The “Super U Grocery Store” in Marigot, French Side of Saint Martin Island is awesome! I have been enjoying the groceries from a Level 4 country, France: Gourmet Salad Leaves, Wine, Pate, Cheese, and Bread. I am realizing why French are famous for food, wine, and cheese. They are simply great and inexpensive. I wanted to stock up lots of wine and cheese but I decided not to. “Out of sight out of mind!” Having a lot of them on the boat would lead me to excessive consumption. For that same reason, I don’t keep cookies or potato chips on the boat.

One of our cats got surgery in Saint Martin, Dutch Side.

Our Cat Enemy with a Licking Shield after a Surgery, Saint Martin, West Indies

Some lumps on our cat’s belly alerted us. We found a veterinarian (Consultation Fee: 30 USD) and had Enemy (Nickname: Chubster) get the surgery (removing a big chunk of belly and one of her nipples). She has eight stitches on her belly and has to live with a licking shield for 10 days. Her tissue test will be sent to the USA for a lab analysis. The doctor told us that the island doesn’t have a lab yet to justify the business. We will get the test result by email as we will be leaving Saint Martin next week.

Boating Stores, Doctors, and Pharmacies in both French and Dutch Sides in Saint Martin

Hurricane “Irma” attacked Saint Martin in September 2017. The boating stores and repair facilities have plenty of jobs to do. There are a lot of the boats to fix not to mention that some buildings and houses are still without roofs or with blue tarps. In Marigot, about one third of the restaurant/business are still out of business due to the damage. There is a McDonald’s where we used to go to use WiFi. It looks like it will re-open soon. I also noticed some street lights have been replaced with a better system using LED lights. Hopefully, pain brings gain for the Island of Saint Martin.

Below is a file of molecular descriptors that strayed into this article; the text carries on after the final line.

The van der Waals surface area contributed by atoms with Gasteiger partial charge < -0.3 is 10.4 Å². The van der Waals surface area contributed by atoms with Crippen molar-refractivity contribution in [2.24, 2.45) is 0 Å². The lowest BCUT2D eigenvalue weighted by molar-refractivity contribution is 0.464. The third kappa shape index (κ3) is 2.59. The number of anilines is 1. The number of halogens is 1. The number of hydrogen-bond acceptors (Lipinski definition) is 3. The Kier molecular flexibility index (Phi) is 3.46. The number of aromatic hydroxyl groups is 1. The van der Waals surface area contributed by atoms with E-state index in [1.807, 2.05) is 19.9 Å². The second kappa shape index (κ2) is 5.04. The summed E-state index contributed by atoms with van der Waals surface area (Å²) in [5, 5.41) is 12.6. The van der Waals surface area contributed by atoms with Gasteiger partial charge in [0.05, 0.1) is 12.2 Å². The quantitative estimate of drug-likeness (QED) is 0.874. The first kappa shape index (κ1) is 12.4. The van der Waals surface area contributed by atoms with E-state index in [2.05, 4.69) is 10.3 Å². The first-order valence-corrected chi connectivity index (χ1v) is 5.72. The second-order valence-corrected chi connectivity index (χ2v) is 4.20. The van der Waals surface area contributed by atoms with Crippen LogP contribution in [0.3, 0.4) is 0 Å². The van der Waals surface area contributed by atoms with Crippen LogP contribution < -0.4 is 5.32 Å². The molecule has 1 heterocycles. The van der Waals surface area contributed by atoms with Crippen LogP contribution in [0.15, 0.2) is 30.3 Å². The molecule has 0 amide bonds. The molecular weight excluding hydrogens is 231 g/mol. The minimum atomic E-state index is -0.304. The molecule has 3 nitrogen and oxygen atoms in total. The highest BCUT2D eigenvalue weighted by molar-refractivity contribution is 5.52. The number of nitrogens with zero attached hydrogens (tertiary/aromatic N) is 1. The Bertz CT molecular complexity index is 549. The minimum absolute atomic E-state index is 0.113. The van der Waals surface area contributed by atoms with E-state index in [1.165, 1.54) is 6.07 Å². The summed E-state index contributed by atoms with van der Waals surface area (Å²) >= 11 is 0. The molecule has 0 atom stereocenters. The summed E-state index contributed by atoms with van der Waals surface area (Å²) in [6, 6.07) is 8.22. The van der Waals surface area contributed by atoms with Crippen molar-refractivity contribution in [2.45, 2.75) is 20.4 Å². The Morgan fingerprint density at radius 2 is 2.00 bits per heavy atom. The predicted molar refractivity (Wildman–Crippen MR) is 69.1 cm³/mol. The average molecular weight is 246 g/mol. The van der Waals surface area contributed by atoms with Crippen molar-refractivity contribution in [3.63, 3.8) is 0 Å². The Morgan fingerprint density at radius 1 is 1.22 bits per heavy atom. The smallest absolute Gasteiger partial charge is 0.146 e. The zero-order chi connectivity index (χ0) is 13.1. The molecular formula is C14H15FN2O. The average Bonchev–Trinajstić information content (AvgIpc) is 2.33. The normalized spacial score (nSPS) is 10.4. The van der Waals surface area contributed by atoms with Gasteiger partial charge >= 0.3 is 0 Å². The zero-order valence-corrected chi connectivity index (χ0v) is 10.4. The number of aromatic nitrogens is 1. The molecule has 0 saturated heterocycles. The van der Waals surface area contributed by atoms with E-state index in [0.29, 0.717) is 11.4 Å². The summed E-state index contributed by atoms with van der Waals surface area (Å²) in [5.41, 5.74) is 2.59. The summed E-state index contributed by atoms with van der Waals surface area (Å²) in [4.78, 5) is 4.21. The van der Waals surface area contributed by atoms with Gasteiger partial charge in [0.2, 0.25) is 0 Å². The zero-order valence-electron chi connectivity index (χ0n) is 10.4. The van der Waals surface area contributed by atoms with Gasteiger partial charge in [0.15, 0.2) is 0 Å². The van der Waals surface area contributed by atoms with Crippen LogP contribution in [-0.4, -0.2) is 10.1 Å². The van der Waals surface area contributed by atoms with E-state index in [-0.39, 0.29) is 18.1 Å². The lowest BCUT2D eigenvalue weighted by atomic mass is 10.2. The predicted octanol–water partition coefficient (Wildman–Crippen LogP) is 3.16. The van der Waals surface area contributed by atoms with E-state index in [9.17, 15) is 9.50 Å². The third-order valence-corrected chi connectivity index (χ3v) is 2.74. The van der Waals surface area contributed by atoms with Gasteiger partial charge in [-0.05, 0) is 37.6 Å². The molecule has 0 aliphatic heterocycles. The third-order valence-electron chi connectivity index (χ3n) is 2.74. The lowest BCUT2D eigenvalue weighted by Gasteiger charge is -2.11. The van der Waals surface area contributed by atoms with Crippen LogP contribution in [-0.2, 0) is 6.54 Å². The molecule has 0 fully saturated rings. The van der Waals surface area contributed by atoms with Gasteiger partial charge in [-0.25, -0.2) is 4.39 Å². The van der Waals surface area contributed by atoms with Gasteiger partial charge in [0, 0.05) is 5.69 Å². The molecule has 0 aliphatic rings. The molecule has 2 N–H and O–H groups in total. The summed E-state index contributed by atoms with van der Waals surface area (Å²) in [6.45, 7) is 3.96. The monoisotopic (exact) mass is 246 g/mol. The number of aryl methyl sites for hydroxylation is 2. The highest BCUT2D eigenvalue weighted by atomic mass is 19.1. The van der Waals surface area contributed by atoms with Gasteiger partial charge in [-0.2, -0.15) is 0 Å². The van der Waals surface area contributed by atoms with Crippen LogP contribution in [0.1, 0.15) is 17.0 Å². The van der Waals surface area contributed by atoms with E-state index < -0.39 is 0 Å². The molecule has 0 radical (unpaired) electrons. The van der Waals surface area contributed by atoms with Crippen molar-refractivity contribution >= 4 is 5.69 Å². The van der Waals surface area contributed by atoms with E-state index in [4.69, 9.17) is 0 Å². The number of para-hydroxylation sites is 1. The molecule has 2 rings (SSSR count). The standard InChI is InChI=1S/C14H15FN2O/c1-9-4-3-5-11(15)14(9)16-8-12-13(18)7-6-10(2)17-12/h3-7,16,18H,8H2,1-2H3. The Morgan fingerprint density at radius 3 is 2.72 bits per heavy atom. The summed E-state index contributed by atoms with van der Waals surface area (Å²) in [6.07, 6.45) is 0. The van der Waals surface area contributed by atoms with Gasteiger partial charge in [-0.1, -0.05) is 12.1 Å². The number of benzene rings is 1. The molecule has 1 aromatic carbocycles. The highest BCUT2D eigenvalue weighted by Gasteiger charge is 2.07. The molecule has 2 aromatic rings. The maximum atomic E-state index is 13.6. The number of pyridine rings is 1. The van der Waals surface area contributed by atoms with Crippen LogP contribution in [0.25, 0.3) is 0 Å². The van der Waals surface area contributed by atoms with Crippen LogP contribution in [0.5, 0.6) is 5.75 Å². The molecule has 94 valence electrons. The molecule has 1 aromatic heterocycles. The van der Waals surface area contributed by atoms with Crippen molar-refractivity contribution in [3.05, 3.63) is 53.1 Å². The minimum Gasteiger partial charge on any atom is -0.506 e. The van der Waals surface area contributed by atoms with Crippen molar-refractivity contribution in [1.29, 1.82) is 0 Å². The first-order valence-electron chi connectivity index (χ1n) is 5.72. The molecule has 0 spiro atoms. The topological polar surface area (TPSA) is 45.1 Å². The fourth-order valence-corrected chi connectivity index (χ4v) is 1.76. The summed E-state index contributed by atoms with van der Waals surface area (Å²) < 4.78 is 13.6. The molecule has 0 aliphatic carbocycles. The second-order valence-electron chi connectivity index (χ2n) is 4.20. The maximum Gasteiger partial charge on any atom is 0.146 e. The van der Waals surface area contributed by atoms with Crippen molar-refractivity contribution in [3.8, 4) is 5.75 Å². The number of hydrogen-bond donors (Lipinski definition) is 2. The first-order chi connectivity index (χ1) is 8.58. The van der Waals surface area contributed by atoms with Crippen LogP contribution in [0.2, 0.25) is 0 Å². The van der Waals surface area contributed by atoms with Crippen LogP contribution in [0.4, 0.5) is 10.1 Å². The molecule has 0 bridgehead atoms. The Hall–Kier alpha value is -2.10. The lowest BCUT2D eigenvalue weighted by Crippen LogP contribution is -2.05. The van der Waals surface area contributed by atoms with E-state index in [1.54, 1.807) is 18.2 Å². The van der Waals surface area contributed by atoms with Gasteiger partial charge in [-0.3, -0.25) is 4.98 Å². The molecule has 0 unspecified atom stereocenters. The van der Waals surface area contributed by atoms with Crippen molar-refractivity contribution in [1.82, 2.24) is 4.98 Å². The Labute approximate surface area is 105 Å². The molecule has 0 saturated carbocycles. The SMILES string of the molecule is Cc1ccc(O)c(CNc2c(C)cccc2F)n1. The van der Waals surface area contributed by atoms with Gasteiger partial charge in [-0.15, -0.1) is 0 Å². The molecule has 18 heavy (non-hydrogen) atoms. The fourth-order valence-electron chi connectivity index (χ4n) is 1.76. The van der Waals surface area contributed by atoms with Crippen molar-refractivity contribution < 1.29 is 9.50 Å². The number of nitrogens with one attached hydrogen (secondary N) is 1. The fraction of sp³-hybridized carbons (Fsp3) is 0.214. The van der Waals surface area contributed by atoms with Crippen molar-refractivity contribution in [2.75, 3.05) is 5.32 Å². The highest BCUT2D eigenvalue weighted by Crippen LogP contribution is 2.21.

John visited some doctors to get his prescriptions as he had four years ago. The doctors are still at the same place. The consultation costs about 30 Euros or 33 Dollars. Medication prices are relatively inexpensive also. This is one of the reasons that we stopped in Saint Martin. In Addition, John has been buying lots of boat materials and replacement parts as they are easy to find here.

John at Devel’s Bridge Park, Antigua, West Indies


Pigeon Island Anchorage, Guadeloupe


Falmouth Anchorage and Marina, Antigua, West Indies


English Harbor Anchorage, Antigua, West Indies


Good Free WiFi Available at Covent Garden Supermarket, Antigua, West Indies


Colorful Windows in Antigua, West Indies


Oil Drum Paint, Antigua, West Indies



The best dinghy dock I have ever seen. Marigot Bay, Saint Martin


Nice Anchorage, Marigot Bay, Saint Martin, West Indies


Broken Masts by Hurricane Irma in September 2017, Saint Martin, West Indies


New Sailboat Masts to be Installed, Sint Maarten, West Indies


Newly Delivered Mast in a Box, Sint Maarten, West Indies


Philipsburg, Sint Maarten, West Indies


Early Morning Beach, Philipsburg, Sint Maarten, West Indies

Posted in Caribbean Islands, Medical Service Experiences, Sailings

Unique Experiences in Trinidad

Guide at Pitch Lake, Trinidad, West Indies

  • Driving a rental car with 300,000 kilometers on it (about 190,000 Miles).
  • Seeing an outdoor cremation during a Hindu Funeral near the “Temple in the Sea”.
  • Seeing what looks like a huge parking lot but in reality is the “Asphalt Lake” or “Pitch Lake”.